So I was prepared, and at the “gun”, I started off fast, and all of a sudden, I was in the lead pack, threatening to take the lead!


I am used to running in the middle  to back of the pack, so I was a little thrown by being in the front.  I decided I must be doing something wrong, so I slowed down a bit, but I eventually realized that:

  1. My training is showing benefits
  2. Maybe club races are a bit less competitive, since there is no $$$ at stake.

So I just went with the flow.  We hit the first hill, I let the 3 guys at the front draw ahead.  I didn’t want to spend too much energy going up the hill, so I let a girl get ahead of me too.  Once we crested the hill, I overtook the girl, and we headed into the woods.

These trails are very wide.  They are not technically difficult, not many rocks or roots, so I was happy.  I was able to keep up my speed, I was in 4th, occasionally I would see #3, and I didn’t hear anyone behind me.  I resisted looking back, for two reasons:

  1. Looking back lets people know you are concerned about them, they may take it as a signal to try to surge past you.
  2. Not devoting 100% of your attention to the trail immediately in front of you is a good recipe for catastrophe.  Road runners can close their eyes, jam to their tunes, check out the scenery (including the foxes!), but trail runners who do that will faceplant or worse.

I hit the one mile marker, then the three, and I was feeling great.  I was wondering where the 2nd marker was, but I figured that I missed it.   Since i was already half done, I kept  pushing the pace; I was determined to catch up to the third place guy.  Then I saw the second mile marker.  I checked my watch, and sure enough, the 2 and 3 were mixed up.   So I had 3 more miles to go, and it was a bit disheartening.  I think I slowed slightly to save a bit of energy.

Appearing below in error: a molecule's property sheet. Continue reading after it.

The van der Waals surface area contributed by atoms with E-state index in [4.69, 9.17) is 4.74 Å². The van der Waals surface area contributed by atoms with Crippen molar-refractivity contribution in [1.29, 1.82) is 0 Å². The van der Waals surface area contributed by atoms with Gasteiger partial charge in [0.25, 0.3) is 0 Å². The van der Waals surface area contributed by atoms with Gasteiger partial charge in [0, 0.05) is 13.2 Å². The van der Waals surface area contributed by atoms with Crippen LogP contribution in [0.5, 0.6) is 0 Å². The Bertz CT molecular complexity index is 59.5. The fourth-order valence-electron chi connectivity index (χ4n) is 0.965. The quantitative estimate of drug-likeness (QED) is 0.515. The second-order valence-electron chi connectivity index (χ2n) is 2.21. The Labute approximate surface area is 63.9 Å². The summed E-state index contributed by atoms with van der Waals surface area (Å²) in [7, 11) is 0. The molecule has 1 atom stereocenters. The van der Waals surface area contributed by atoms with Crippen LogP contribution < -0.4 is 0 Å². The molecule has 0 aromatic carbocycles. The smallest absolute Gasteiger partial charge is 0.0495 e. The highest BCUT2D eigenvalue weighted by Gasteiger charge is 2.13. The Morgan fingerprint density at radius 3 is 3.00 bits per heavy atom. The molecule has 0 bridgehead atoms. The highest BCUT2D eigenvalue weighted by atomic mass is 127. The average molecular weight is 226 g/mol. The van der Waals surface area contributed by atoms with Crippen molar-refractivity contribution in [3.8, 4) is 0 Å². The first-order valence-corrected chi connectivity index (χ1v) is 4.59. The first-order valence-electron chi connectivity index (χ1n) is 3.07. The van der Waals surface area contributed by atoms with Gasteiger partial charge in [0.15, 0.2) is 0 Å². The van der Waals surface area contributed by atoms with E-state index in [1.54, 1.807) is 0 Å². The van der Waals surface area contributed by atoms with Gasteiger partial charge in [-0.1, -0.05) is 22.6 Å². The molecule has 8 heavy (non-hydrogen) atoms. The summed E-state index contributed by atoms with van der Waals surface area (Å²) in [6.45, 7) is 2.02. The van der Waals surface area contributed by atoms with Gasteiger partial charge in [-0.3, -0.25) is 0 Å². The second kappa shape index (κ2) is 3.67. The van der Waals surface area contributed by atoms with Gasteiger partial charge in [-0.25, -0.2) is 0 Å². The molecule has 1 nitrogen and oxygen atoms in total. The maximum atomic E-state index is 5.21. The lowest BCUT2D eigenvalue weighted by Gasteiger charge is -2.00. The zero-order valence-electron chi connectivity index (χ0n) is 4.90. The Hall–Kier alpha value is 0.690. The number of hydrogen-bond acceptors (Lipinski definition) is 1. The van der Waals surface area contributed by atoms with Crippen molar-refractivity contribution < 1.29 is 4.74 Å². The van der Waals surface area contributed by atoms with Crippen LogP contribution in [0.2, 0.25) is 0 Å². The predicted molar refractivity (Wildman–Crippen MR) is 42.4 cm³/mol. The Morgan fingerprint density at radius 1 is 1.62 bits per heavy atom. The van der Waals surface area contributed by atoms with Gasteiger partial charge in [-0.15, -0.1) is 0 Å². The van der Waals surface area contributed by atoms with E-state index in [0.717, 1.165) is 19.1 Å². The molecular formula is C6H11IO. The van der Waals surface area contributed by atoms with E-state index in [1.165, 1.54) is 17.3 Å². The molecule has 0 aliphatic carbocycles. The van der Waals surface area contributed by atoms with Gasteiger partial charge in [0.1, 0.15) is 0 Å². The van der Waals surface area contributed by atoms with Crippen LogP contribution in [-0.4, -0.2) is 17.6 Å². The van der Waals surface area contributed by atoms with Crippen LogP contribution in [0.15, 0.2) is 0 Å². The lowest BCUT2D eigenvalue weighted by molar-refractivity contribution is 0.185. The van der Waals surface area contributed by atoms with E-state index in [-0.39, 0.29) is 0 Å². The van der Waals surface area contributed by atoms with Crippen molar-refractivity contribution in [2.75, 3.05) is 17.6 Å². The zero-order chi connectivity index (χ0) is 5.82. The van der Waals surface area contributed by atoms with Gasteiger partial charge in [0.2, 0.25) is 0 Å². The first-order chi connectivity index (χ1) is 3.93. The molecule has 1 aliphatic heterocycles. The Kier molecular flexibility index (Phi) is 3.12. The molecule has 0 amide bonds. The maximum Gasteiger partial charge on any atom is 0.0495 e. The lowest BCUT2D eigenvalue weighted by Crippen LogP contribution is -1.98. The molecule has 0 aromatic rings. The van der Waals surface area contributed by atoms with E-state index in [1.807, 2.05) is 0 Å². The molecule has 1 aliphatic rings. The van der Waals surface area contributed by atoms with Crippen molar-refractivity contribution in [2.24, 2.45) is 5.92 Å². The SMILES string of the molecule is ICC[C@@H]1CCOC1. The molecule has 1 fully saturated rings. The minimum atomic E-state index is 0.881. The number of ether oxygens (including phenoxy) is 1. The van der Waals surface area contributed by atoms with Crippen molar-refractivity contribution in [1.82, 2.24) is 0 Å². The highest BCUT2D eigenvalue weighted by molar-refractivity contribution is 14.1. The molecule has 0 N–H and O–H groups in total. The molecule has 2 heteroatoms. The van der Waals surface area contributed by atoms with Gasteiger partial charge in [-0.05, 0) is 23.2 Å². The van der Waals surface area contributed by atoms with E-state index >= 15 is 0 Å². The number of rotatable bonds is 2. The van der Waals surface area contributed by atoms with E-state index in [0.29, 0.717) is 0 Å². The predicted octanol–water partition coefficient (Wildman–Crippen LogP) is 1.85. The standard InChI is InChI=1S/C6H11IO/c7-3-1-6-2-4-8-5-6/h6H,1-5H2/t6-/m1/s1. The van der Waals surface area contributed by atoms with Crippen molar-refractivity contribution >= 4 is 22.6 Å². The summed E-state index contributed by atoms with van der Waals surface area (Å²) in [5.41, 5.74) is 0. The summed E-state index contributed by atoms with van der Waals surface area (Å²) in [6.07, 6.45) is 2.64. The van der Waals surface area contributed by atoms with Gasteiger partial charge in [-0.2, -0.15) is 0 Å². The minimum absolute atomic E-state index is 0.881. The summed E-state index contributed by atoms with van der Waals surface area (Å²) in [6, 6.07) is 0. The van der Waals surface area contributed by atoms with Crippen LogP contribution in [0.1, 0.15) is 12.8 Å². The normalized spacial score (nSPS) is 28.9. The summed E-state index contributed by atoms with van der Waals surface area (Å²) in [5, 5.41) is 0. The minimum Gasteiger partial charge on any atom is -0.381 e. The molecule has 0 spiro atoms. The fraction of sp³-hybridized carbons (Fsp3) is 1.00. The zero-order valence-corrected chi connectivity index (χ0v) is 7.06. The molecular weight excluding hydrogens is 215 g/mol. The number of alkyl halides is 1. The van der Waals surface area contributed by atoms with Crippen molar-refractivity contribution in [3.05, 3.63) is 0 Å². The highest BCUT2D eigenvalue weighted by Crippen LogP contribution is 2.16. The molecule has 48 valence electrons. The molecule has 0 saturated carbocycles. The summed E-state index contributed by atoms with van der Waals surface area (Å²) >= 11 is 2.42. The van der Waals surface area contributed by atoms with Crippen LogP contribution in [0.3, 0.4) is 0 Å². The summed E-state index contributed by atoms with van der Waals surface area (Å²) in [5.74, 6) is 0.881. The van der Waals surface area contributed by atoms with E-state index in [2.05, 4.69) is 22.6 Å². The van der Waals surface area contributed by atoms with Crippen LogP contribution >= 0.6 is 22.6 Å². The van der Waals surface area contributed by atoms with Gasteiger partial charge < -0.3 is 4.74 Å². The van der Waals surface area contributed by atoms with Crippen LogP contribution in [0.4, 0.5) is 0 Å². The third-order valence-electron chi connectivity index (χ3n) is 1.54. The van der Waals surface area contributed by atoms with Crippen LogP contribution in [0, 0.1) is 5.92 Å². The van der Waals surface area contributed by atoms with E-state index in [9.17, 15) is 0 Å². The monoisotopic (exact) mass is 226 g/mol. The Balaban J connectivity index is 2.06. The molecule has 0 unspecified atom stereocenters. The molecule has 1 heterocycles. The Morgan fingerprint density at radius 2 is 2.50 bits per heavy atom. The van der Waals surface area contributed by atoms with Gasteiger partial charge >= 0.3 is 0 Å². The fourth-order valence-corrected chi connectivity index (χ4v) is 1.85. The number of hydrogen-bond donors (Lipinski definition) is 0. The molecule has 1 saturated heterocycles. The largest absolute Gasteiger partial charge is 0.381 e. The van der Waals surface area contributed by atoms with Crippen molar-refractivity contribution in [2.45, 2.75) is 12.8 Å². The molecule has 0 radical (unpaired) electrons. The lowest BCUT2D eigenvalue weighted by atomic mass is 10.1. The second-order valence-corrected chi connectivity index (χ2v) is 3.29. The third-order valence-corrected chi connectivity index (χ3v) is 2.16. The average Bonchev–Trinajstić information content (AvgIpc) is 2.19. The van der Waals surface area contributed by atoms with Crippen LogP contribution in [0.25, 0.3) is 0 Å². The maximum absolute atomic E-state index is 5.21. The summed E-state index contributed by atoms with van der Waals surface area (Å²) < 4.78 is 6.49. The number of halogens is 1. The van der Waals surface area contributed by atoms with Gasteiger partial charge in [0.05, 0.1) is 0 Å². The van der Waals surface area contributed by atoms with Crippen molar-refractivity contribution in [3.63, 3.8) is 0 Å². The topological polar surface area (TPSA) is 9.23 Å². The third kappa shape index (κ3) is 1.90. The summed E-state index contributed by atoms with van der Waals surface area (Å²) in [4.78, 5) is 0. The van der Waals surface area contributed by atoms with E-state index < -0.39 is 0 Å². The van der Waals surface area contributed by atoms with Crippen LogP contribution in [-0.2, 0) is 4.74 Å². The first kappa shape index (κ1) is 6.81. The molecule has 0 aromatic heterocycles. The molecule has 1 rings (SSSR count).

We got into a bit of singletrack somewhere around mile 4 or 5, and I must’ve slowed down, because I suddenly heard footsteps behind me.  (I’m not fast over singletrack)  I chatted with the two guys behind me, which was a good way to pass the time, and I realized running is a good way to socialize.

Jason, myself and Alex were running together for a while, then we got to a monster hill at the 6 mile mark, and Jason hammered ahead, and dropped both of us.  I really felt like walking, but I knew we were almost done so I trudged up hill, and stayed slightly ahead of Alex.

Then I was done.  5th place!  And I avoided getting getting “chicked”!   I would say what my time was, but I forgot to stop my watch, as usual.  I guess I’ll have to wait until the results are posted.

I think I averaged about 7:20 per mile, which is quite good for me, especially in a trail run.  And running at the front was fun and challenging as well.  You can’t just follow everyone else!

So that was my first attempt at a race recap.  I’ll try to keep them shorter in the future.